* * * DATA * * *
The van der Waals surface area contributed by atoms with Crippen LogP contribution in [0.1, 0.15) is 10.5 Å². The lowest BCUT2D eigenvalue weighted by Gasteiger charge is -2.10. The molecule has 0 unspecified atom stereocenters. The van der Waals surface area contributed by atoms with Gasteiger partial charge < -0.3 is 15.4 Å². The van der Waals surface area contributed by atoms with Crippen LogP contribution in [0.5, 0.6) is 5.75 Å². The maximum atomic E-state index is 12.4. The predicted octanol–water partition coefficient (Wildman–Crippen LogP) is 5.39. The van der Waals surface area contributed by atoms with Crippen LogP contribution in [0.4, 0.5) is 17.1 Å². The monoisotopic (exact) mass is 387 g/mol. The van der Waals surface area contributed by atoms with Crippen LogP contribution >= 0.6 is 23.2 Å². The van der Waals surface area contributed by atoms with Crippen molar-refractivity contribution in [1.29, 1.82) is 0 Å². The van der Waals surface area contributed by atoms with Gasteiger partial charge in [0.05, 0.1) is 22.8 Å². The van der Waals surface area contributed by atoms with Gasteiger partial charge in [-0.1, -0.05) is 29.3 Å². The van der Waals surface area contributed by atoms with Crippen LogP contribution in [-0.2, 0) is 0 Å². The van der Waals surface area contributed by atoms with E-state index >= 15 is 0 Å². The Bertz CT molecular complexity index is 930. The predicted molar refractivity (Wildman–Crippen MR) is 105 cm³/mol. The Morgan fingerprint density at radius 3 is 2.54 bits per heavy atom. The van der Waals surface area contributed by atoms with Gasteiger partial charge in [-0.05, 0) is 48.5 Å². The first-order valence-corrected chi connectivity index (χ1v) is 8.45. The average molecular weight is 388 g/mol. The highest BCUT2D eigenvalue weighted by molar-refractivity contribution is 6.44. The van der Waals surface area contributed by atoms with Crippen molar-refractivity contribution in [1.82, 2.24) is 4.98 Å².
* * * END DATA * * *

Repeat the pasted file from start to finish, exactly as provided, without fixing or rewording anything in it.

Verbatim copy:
The van der Waals surface area contributed by atoms with Crippen LogP contribution in [0.1, 0.15) is 10.5 Å². The lowest BCUT2D eigenvalue weighted by Gasteiger charge is -2.10. The molecule has 0 unspecified atom stereocenters. The van der Waals surface area contributed by atoms with Gasteiger partial charge < -0.3 is 15.4 Å². The van der Waals surface area contributed by atoms with Crippen LogP contribution in [0.5, 0.6) is 5.75 Å². The maximum atomic E-state index is 12.4. The predicted octanol–water partition coefficient (Wildman–Crippen LogP) is 5.39. The van der Waals surface area contributed by atoms with Crippen LogP contribution in [0.4, 0.5) is 17.1 Å². The monoisotopic (exact) mass is 387 g/mol. The van der Waals surface area contributed by atoms with Crippen LogP contribution >= 0.6 is 23.2 Å². The van der Waals surface area contributed by atoms with Crippen molar-refractivity contribution in [1.29, 1.82) is 0 Å². The van der Waals surface area contributed by atoms with Gasteiger partial charge in [0.05, 0.1) is 22.8 Å². The van der Waals surface area contributed by atoms with Gasteiger partial charge in [-0.1, -0.05) is 29.3 Å². The van der Waals surface area contributed by atoms with Crippen LogP contribution in [-0.2, 0) is 0 Å². The van der Waals surface area contributed by atoms with E-state index >= 15 is 0 Å². The Bertz CT molecular complexity index is 930. The predicted molar refractivity (Wildman–Crippen MR) is 105 cm³/mol. The Morgan fingerprint density at radius 3 is 2.54 bits per heavy atom. The van der Waals surface area contributed by atoms with Gasteiger partial charge in [-0.05, 0) is 48.5 Å². The first-order valence-corrected chi connectivity index (χ1v) is 8.45. The average molecular weight is 388 g/mol. The highest BCUT2D eigenvalue weighted by molar-refractivity contribution is 6.44. The van der Waals surface area contributed by atoms with Crippen molar-refractivity contribution in [1.82, 2.24) is 4.98 Å².